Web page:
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Ta Shema: February 1, 2024

What is the meaning of Purim?

I know I am supposed to say that “everything is topsy turvy”, but I think the message is much more nuanced and profound than that. I believe Purim captures perfectly the complexity of human interactions.

Nothing is as it seems but everything is exactly as it seems. 

Everything is one thing and its opposite, and both things are true, or at least are someone’s lived perception. 

In every interaction, there is how I interpreted what happened and most likely there is someone else who walked away from that exact same interaction with the opposite thoughts or experience.

Think of a first date–one person walks away thinking–wow, this person could be the one. The other walks away thinking–I couldn’t have ended this date fast enough and I will immediately block their number.

Purim captures that moment perfectly.

Is it a story of the triumph of the Jewish people or a story of a people stuck in the diaspora and just trying to stay alive?

Is it a story of the heroism of Mordechai and Esther in the face of great evil, or is it a farcical comedy with strawman plot points and over the top characters and plots meant as a balm for the Jewish diaspora?

I believe the answer is yes.

Nothing is as it seems but everything is exactly as it seems. Everything is one thing AND ALSO its opposite.

We have so many exciting things happening for Purim. Look no further than our website and email blasts–Mishloach Manot, Hamentaschen, and our Seussical Purim Party and Carnival will be attended by the Who’s Who of Whoville.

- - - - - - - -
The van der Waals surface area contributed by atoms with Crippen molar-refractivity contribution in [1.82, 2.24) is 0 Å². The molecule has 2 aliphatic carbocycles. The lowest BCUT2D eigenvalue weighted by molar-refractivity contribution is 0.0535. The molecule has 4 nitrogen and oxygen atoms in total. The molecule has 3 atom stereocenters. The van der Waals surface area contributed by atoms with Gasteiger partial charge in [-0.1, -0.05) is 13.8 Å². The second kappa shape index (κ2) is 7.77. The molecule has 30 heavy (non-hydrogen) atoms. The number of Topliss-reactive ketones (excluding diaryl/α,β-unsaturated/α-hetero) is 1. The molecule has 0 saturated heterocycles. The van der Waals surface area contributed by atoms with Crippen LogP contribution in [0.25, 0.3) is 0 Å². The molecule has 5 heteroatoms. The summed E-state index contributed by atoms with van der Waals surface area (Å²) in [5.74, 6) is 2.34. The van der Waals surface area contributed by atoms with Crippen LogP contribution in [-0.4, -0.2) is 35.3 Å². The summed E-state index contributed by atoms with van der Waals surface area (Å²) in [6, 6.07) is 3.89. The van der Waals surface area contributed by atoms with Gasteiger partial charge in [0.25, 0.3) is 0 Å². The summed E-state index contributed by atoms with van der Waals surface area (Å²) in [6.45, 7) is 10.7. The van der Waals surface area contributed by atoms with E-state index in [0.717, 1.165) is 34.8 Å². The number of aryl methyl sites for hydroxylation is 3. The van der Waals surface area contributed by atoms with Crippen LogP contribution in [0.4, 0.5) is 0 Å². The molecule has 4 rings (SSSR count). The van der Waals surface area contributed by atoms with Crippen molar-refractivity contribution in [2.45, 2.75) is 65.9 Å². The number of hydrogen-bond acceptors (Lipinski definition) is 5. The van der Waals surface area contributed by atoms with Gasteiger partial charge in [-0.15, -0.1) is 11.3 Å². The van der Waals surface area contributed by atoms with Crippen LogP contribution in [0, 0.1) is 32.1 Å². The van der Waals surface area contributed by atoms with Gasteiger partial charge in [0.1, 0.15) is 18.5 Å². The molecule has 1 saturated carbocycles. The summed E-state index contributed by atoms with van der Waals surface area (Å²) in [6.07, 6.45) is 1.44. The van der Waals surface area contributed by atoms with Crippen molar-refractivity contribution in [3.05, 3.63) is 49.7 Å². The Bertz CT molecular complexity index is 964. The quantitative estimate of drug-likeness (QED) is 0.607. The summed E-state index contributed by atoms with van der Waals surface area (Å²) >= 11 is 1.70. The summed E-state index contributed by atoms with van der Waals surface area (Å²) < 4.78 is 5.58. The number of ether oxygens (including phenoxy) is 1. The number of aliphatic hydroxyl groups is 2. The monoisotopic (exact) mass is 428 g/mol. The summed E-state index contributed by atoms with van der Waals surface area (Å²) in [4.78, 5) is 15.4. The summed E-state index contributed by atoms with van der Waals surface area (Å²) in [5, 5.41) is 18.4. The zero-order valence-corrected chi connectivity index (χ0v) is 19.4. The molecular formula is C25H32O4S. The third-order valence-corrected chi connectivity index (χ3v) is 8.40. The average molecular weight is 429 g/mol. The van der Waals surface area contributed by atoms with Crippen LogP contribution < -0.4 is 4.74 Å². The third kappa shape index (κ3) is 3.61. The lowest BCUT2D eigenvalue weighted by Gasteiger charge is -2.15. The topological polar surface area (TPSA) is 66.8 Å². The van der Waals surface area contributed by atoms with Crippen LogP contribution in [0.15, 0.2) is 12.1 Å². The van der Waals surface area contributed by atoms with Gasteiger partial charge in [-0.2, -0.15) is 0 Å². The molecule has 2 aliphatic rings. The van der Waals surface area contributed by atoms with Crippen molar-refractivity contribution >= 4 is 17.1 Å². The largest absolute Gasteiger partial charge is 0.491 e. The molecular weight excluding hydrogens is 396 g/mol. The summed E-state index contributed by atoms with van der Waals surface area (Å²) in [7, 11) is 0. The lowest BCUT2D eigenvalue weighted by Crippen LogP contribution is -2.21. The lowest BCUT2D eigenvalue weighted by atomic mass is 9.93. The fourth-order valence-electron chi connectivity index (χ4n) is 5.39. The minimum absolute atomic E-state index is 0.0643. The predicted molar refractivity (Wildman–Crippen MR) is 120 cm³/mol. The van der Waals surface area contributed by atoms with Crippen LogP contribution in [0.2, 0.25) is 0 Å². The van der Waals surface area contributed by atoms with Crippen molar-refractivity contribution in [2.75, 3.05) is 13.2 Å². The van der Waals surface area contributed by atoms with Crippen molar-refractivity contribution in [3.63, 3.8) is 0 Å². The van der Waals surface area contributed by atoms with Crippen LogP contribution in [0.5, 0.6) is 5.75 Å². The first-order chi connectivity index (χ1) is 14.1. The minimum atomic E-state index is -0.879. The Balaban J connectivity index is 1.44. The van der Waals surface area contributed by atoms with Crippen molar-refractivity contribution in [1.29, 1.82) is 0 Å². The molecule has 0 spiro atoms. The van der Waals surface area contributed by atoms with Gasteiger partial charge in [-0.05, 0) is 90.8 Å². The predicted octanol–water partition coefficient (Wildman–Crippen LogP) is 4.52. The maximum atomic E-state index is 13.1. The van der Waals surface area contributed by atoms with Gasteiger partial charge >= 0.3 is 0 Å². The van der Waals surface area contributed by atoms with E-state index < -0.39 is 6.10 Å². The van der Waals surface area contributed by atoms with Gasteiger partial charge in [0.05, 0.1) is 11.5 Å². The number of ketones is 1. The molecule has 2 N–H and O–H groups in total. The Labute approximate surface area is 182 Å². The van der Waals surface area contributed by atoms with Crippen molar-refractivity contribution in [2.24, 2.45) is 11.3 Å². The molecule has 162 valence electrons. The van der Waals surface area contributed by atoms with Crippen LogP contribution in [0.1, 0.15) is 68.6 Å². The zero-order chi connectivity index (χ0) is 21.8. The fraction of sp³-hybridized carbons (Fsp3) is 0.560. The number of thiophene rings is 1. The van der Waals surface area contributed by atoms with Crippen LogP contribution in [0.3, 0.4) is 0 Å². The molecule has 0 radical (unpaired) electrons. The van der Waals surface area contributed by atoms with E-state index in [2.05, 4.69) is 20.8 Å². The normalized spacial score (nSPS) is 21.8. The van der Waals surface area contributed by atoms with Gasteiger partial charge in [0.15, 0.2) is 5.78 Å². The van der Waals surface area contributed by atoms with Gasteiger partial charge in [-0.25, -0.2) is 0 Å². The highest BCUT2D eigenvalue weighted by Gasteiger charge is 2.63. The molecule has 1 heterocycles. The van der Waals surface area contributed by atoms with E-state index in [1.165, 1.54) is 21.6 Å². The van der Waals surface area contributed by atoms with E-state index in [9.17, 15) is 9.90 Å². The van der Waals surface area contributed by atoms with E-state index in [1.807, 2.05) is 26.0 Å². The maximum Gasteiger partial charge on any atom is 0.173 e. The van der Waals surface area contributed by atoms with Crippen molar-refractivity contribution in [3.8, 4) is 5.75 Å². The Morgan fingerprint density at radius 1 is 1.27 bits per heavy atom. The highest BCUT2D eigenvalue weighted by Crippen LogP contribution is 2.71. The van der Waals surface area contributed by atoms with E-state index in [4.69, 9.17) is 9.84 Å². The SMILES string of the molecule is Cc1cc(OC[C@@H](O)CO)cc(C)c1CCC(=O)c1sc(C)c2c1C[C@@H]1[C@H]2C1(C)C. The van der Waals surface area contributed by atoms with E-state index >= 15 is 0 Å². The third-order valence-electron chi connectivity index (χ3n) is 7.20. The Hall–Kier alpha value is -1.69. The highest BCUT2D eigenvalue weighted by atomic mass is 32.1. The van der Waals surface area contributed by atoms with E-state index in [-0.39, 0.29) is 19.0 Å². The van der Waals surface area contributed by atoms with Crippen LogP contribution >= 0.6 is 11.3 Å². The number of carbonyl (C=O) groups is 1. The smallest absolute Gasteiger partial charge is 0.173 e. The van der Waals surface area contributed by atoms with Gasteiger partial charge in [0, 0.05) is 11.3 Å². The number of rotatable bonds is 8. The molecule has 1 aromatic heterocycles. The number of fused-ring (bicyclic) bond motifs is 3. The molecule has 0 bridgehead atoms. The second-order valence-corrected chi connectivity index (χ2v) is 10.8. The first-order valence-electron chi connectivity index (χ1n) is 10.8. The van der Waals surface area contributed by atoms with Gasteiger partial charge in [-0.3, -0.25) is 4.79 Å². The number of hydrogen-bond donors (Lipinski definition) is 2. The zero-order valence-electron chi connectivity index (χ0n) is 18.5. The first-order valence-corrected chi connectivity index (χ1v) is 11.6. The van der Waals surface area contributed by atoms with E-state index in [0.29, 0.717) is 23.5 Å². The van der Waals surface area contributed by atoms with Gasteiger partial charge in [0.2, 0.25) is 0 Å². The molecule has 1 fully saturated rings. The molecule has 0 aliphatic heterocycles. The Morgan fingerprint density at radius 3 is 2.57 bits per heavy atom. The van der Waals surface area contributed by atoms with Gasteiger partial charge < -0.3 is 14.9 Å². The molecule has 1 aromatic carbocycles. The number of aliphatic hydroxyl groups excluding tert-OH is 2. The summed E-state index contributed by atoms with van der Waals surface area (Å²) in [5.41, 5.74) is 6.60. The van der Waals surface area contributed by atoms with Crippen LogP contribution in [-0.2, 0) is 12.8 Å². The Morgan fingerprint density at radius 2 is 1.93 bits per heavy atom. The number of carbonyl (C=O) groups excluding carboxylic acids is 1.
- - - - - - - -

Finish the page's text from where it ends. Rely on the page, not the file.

In preparation for all of that–I would encourage everyone this year to REALLY read the story, in advance of the Megillah reading. The Megillah reading, often as part of the carnival aspect of Purim, is done quickly and with a lot of noise interruption. I know personally, I can’t read anything meaningfully that way. 

Read the story slowly and intentionally at home. Pay attention to the small details, the side conversations, who is talking to whom, who is making the decisions that push the plot forward. 

You will realize that not everything is as simple as our interpretive Purim Shpiels would have us believe.

Then when you go to the Megillah readings, follow the narrative arc of one character. If you go to more than one Megillah reading, follow another. Just for fun, follow the characters that might seem like throw-aways. You will see the story completely transform in front of your eyes as you enter the world of that character. And you will quickly learn that there is no such thing as a throw away character in the book of Esther.

For instance, did you know that King Achashversosh was an amoral genius and in no way a blundering buffoon? Read the story again and think of the way he, like Don Corleone, orchestrated everything perfectly behind the scenes without getting his hands dirty.

Remember: Nothing is as it seems but everything is exactly as it seems. Everything is one thing AND ALSO its opposite.

This Purim, pay attention to the little details, the little guys, the things that no one pays attention to. You might learn that those things are what held everything together the entire time.

Happy Early Purim to everyone–may it open your eyes to what has been in front of you all along.

 

B’Shalom,

Rabbi Bender

Tue, June 18 2024 12 Sivan 5784